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Yoga has been around for more than 5,000 years and has some impressive health and fitness benefits, but a recent review of 11 scientific studies suggests that it could be even better for the brain than previously thought.
The researchers analyzed five studies in people without yoga experience who had one or more sessions per week for 10 to 24 weeks, while the other six studies looked at the brain differences between steadfast yogis and non-yogis. All studies included hatha yoga and used methods such as MRI, functional MRI or SPECT scans to measure the differences in the participants' brains.
"From these eleven studies, we identified some brain regions that appear consistently and, surprisingly, they don't differ much from what we see in exercise research," said lead study author Neha Gothe, professor of kinesiology and public health at the University of Illinois , said in a publication. "For example, we see that the volume of the hippocampus increases with yoga practice."
According to Gothe, the growth of the hippocampus can also be observed in studies on aerobic exercises. Since the hippocampus is the part of the brain where learning and memory play a role, that's good news. A smaller hippocampus has been linked to depression, stress, and Alzheimer's.
The study's author and Wayne State University psychology professor Jessica Damoiseaux said that many of the studies in the review are explorative and inconclusive. However, her research also suggests that other brain changes are associated with regular yoga practice. Such a change appears to be a larger amygdala – a part of the brain that is crucial for processing emotions and reactions such as fear or pleasure – and a healthier prefrontal cortex and standard mode network.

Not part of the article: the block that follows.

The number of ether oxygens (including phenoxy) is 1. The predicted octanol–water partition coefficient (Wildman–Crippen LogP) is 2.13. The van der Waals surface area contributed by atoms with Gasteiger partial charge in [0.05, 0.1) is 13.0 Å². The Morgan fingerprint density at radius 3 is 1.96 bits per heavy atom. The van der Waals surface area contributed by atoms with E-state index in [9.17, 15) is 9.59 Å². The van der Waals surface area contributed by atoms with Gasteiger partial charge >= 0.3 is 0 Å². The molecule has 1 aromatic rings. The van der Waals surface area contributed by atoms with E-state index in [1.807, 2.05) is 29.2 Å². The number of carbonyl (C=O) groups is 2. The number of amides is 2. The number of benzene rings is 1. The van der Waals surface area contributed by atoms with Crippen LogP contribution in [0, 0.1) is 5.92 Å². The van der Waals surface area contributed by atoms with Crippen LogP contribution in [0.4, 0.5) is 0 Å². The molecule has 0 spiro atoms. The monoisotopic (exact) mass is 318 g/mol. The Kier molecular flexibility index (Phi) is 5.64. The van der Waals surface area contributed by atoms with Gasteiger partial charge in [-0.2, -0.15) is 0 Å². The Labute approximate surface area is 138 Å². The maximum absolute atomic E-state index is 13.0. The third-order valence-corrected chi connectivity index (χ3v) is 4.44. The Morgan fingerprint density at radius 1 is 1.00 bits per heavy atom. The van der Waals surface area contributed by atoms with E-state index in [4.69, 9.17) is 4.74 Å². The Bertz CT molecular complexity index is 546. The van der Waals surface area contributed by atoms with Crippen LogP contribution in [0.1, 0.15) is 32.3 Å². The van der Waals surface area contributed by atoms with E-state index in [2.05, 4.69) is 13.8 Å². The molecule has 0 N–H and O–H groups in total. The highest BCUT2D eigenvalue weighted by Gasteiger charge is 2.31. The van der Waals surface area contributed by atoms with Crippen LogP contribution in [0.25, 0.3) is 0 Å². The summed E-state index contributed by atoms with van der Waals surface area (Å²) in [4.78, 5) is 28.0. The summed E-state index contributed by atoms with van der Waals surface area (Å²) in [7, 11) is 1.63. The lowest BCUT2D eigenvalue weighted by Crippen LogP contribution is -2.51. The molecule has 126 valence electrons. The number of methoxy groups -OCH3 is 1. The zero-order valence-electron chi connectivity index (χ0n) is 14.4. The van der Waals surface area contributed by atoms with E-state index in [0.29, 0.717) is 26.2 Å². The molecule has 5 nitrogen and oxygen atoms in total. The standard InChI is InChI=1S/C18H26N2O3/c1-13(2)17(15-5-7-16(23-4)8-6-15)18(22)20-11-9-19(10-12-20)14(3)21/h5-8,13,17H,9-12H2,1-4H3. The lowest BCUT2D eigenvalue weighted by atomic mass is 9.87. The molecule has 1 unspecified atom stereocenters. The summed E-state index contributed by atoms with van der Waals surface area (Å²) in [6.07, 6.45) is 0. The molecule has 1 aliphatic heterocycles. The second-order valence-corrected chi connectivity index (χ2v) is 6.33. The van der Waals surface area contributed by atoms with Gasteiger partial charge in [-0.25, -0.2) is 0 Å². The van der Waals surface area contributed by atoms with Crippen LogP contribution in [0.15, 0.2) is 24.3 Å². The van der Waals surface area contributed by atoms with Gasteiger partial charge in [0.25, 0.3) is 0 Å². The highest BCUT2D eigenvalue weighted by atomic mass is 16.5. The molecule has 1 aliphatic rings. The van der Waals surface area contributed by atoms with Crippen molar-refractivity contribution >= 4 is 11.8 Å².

"The prefrontal cortex, a region of the brain just behind the forehead, is critical to planning, decision making, multitasking, thinking about your options, and choosing the right option," said Damoiseaux. "The standard mode network consists of a number of brain regions that are involved in thinking about the self, planning, and memory." Overall, the brain changes researchers saw in people who practice yoga are associated with doing well in cognitive tests and regulating emotions.
The study's authors admit that more rigorous research is needed to see exactly how yoga affects the brain, but Gothe finds it interesting that yoga could have similar effects to aerobic exercise.
"Yoga is not aerobic. So there must be other mechanisms that lead to these brain changes," said Gothe. "So far, we have no evidence to identify what these mechanisms are." She believes this may have something to do with emotional regulation, since stress has been linked to a smaller hippocampus and memory tests performed poorly.
Overall, the researchers believe that larger studies in which participants practice yoga for months, comparing yoga groups to control groups who exercise, and using cognitive tests to compare yoga with other sports would lead to more conclusive answers.
"Science suggests that yoga is beneficial for healthy brain function," said Damoiseaux, "but we need more rigorous and controlled intervention studies to confirm these initial results."[RELATED1]